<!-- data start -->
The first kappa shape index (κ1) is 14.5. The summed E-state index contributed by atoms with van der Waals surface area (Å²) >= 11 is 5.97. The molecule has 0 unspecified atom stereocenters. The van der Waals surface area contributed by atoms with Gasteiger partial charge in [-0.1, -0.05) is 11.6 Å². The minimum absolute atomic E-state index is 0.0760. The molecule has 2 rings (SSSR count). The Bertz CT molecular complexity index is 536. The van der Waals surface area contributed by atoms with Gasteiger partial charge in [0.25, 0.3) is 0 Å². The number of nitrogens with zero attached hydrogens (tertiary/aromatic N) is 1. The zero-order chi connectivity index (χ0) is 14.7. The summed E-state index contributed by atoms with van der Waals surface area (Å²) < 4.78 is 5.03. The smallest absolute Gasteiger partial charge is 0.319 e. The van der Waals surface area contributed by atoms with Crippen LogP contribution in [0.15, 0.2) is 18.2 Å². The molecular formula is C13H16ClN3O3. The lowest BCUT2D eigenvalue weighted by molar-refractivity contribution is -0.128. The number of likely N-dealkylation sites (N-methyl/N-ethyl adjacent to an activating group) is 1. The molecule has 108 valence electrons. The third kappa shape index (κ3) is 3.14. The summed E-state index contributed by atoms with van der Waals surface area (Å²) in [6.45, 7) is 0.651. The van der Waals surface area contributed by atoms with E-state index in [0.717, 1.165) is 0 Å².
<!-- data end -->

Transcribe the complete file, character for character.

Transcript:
The first kappa shape index (κ1) is 14.5. The summed E-state index contributed by atoms with van der Waals surface area (Å²) >= 11 is 5.97. The molecule has 0 unspecified atom stereocenters. The van der Waals surface area contributed by atoms with Gasteiger partial charge in [-0.1, -0.05) is 11.6 Å². The minimum absolute atomic E-state index is 0.0760. The molecule has 2 rings (SSSR count). The Bertz CT molecular complexity index is 536. The van der Waals surface area contributed by atoms with Gasteiger partial charge in [0.25, 0.3) is 0 Å². The number of nitrogens with zero attached hydrogens (tertiary/aromatic N) is 1. The zero-order chi connectivity index (χ0) is 14.7. The summed E-state index contributed by atoms with van der Waals surface area (Å²) < 4.78 is 5.03. The smallest absolute Gasteiger partial charge is 0.319 e. The van der Waals surface area contributed by atoms with Crippen LogP contribution in [0.15, 0.2) is 18.2 Å². The molecular formula is C13H16ClN3O3. The lowest BCUT2D eigenvalue weighted by molar-refractivity contribution is -0.128. The number of likely N-dealkylation sites (N-methyl/N-ethyl adjacent to an activating group) is 1. The molecule has 108 valence electrons. The third kappa shape index (κ3) is 3.14. The summed E-state index contributed by atoms with van der Waals surface area (Å²) in [6.45, 7) is 0.651. The van der Waals surface area contributed by atoms with E-state index in [0.717, 1.165) is 0 Å².